Sulfur is a solid chemical element with atomic number 16 on the periodic table. It is an abundant non-metal that occurs naturally as an element in its native form. Sulfur also commonly occurs in combined forms as either sulfide or sulfate minerals. Now that we are aware of some of the basics about sulfur, it is time to discuss the processes involved in exporting it.
Extraction to Export: The Processes Involved
The Frasch process was developed in the 1890's by chemist Herman Frasch and was the method used to obtain most of the world's sulfur until the end of the 20th century. The sulfur is extracted from underground deposits by the Frasch process. It is carried out by putting three concentric tubes into the sulfur deposit. Superheated water and hot air are then put into the tubes, so the sulfur is pushed up to the surface. The sulfur recovered from the Frasch process is usually very pure, but if contaminated by organic compounds it is not necessary or economical to purify it. The Claus process was developed in the 1880's by chemist Carl Friedrich Claus and is now the standard process used to extract sulfur since it is now commonplace to extract sulfur via petroleum and gas sources.
If sulfur is extracted via the Claus process, it needs to be processed to remove it from the natural gasses that are mixed with it. In the processing plants, the hydrogen sulfur is extracted from the gas by converting the sulfur compounds in the gas into elemental sulfur. Sulfur produced this way may come out in a solid state or a liquid state, and it is up to the plant and production needs to decide in what state the sulfur will be shipped.
Sulfur may be shipped in either its solid state or liquid state. If the sulfur is in a liquid state, then it is pumped directly into the railroad car, truck, ship or barge in which it has been transported. Whatever the transportation mode, the sulfur is kept in a heated and insulated environment to maintain its liquid state. If the sulfur is in its solid state, then it is transported via various transportation methods.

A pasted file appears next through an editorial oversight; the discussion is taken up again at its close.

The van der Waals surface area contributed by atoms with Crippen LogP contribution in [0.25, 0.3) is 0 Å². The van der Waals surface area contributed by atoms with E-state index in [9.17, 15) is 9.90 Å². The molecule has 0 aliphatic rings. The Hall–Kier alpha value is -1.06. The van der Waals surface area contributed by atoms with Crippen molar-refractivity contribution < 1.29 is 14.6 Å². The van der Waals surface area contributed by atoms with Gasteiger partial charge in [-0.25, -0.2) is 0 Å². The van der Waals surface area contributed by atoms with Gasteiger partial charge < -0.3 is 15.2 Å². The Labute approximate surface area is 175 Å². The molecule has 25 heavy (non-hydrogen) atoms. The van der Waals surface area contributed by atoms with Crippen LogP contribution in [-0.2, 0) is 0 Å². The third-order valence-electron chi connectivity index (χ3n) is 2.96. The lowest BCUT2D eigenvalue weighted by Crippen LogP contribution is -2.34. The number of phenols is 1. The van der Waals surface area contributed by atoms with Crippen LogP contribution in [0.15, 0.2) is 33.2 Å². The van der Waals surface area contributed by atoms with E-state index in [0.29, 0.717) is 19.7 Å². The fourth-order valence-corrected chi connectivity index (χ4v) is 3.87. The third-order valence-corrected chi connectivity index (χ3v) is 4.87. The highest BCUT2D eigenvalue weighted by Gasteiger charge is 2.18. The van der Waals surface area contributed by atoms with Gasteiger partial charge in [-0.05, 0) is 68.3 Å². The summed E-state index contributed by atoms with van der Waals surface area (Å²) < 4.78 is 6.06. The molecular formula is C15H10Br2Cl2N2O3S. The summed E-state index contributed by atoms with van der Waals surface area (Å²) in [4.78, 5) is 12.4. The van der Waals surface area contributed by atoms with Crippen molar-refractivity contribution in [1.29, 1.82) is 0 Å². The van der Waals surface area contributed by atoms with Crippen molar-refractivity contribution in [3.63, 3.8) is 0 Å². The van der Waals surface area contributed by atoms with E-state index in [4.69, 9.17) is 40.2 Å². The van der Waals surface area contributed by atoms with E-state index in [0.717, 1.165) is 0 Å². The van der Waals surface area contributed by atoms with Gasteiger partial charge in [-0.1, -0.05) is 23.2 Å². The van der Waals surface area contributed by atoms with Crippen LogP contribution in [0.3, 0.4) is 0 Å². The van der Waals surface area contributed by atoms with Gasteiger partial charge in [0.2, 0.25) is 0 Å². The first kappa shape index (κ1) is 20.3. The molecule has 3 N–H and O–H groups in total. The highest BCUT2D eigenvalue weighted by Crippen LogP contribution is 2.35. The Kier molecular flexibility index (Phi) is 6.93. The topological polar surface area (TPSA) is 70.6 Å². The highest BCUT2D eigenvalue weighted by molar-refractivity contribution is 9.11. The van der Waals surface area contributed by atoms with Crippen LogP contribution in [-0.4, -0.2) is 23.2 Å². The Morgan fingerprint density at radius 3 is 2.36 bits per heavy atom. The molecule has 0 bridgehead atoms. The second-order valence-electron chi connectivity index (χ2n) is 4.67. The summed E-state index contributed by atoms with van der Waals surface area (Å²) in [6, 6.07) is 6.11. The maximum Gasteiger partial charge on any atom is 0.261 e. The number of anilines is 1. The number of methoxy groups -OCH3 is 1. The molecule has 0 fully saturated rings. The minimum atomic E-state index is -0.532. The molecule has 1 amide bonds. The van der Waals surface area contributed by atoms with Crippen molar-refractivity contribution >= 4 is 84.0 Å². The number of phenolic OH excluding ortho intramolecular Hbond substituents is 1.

Applications of Sulphur
Sulfur has different applications, but most sulfur is converted into sulfuric acid. Sulfuric acid is used in the industrial production of chemicals and in the sulphur-iodine cycle to obtain hydrogen. Sulfuric acid is also used in industrial cleaning agents, lead-acid batteries, and acidic drain cleaners. Sulfur is also used in fertilizers, fungicides, pesticides, and pharmaceuticals. Sulfur dioxide and other various sulfites are also used in small amounts in winemaking.
Sulfur Importing Countries
According to the Observatory of Economic Complexity (OEC), the world's biggest sulfur importers are China (16%), the Democratic Republic of the Congo (15%), South Africa (14%) and Indonesia (13%). The only other two countries over 5% are Australia (6.6%) and Cuba (6.4%). The biggest sulfur importer in South America is Chile (1.9%) and in Europe, it is a tie between Germany and the Czech Republic (1.4%).